Microsoft equivalents to Open Source / Linux stuff

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Microsoft equivalents to Open Source / Linux stuff

Postby KnightExemplar » Tue Dec 09, 2014 6:21 am UTC

I figure I might as well start this list somewhere, for self-study. Visual Studio 2013 Community has reinvigorated my Win32 curiosity, so I figure I'd document what has been piquing my interest recently. Everyone here is welcome to contribute, its always useful to know how to "translate" knowledge between platforms.

Aptitude / Yum
* Chocolatey -- Good online repository for installing OSS tools like Imagemagick or git.
* NuGet -- Visual Studio extensions manager, very easy to browse for libraries for use in C#, C++, or other languages within Visual Studio.
* OneGet -- Downloadable for Win8+, confirmed to be part of Windows 10. OneGet looks like it will be a frontend for Chocolatey at Windows10 launch, but it also builds a baseline for other repositories.

SQLite / Firebase
* MS Access Databases (JET Red 32-bit DLL is distributed since Windows 2000 but it is deprecated. Otherwise MS ACE is a freeware redistributable .dll)
* SQL Server Compact (Freeware redistributable .dll, Windows XP SP3 and up)

While JET Red is dead (not supported on 64-bit Windows at all)... it was adopted by the MS Office team and morphed into the MS Access Database Engine (which is still supported by Microsoft). This should not be confused with JET Blue (aka ESE). The 32-bit legacy .dll for JET Red seems to be included in Win8, but 64-bit support is not included. As a legacy option, JET Red seems interesting as it is shipped since Windows 2000 and still works for 32-bit compiled programs. Otherwise, the ACE Runtime needs to be installed as a dependency on your user's computer... or they have to install MS Access.

SQL Server Compact seems to be more of the SQLite competitor. SQLite seems to be easier to deploy (you can't beat a single .h file), but SQL Server has multiple types (including datetime, float, int and string types) and C#/LINQ support. Microsoft's offline documentation for SQL Server Compact is located here.

* Extensible Storage Engine (aka JET Blue, supported even in WinRT, Win32 Native since Windows 2000)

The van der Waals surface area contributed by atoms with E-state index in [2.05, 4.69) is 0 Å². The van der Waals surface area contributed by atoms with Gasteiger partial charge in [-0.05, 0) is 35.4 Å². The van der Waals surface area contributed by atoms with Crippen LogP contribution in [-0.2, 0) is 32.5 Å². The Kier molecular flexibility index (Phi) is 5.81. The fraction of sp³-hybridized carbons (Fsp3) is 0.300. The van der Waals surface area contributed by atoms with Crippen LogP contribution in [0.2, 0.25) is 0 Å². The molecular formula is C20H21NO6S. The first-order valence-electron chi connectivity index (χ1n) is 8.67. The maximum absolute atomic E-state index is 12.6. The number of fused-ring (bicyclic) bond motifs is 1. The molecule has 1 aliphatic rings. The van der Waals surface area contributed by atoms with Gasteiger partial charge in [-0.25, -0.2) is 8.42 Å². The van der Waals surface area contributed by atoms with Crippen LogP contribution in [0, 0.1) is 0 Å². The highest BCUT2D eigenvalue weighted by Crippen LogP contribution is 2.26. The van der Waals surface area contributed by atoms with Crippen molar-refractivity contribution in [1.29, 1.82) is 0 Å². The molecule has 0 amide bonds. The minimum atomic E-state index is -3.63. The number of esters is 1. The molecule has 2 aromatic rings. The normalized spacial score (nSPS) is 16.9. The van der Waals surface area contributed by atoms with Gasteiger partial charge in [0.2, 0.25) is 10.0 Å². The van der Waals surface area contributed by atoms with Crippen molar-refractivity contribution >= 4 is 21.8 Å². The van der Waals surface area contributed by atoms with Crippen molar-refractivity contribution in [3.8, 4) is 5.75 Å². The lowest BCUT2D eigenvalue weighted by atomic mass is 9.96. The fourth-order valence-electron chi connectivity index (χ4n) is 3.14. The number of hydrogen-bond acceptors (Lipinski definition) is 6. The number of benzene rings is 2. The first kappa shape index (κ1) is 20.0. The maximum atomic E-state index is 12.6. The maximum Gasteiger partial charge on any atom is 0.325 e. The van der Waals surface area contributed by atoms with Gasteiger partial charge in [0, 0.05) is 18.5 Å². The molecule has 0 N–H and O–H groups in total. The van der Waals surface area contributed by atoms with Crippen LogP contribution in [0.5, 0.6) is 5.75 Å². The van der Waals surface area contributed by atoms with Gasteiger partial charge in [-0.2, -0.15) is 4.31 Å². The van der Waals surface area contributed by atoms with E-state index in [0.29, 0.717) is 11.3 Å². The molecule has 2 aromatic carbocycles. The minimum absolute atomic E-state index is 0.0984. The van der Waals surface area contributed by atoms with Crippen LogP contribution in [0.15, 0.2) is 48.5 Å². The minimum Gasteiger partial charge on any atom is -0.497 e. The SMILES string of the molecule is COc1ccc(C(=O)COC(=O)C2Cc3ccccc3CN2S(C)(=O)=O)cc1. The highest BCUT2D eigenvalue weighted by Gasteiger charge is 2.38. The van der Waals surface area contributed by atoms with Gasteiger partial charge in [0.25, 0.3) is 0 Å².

For those who need transactions, integrity checks, indexing, basic schemas (in particular: datatypes like "int", with features like autoincrement) and other basic DB-stuff but don't want to go all-in on an SQL interface (SQL Parsers are unnecessary bloat if your database is simple enough), there's always the NoSQL options. BerkleyDB is the closest analogue I can think of to the Extensible Storage Engine. ESE's original name was JET Blue, which makes things confusing. All ESE functions start with the name "JET", and while JET Red is deprecated and doesn't work in 64-bit mode... JET Blue (aka ESE) is very well supported by Microsoft... as one of the few Win32 libraries with WinRT support. (To tell you how few libraries have this: WinSock wasn't originally supported by WinRT).

It seems relatively rare to have a dataset that is large enough to need a database (above and beyond say... an XML file), but simple enough that SQL overhead is unnecessary. Nonetheless, Microsoft Active Directory, Microsoft Exchange, and Windows Search are well known users of the ESE library. RavenDB is also built on top of ESE.

Very basic tools (integrity check, repair, checksum, defragmentation, dump) exists in Vista and up under the commandline esentutl tool. Otherwise, the Extensible Storage Engine .dlls are preloaded on Windows 2000 and up. C# Managed ESE is available, and again, even WinRT exposes these APIs.

XML is a popular way to store files or otherwise transfer data between computers.

* MSXML (DOM, SAX, XLST, XSD support. MSXML 3.0 was shipped with IE6, MSXML6.0 is current version shipping in Windows XP SP3 and above)
* XMLite (Native to WinXP SP3 and later)

DirectX9 / DirectX11. `Nuff said.

HTTP Server API -- Windows 2000 Native

Sometimes, you want an embedded HTTP server... for some reason. I dunno, for some reason, don't ask. I've needed one for a school project which required me to turn on lights on a PIC hardware board using Javascript... because my professor was insane. But anyway, Microsoft... does have embedded HTTP servers available... for some reason. I mostly know about it as a curiosity though. I've got a few project ideas that might use it...

RabbitMQ / ZMQ
MSMQ -- Microsoft seems to have support for Networked Message Queues. Native since Windows 95, but Windows XP SP3 for the latest MSMQ 3.0 features.

Starting in Windows8, Microsoft supports Websockets as part of their WinSock architecture.

* Casablanca -- NuGet can get this library in VS2013 Community. Supports JSON and HTTP "REST" API calls.
First Strike +1/+1 and Indestructible.

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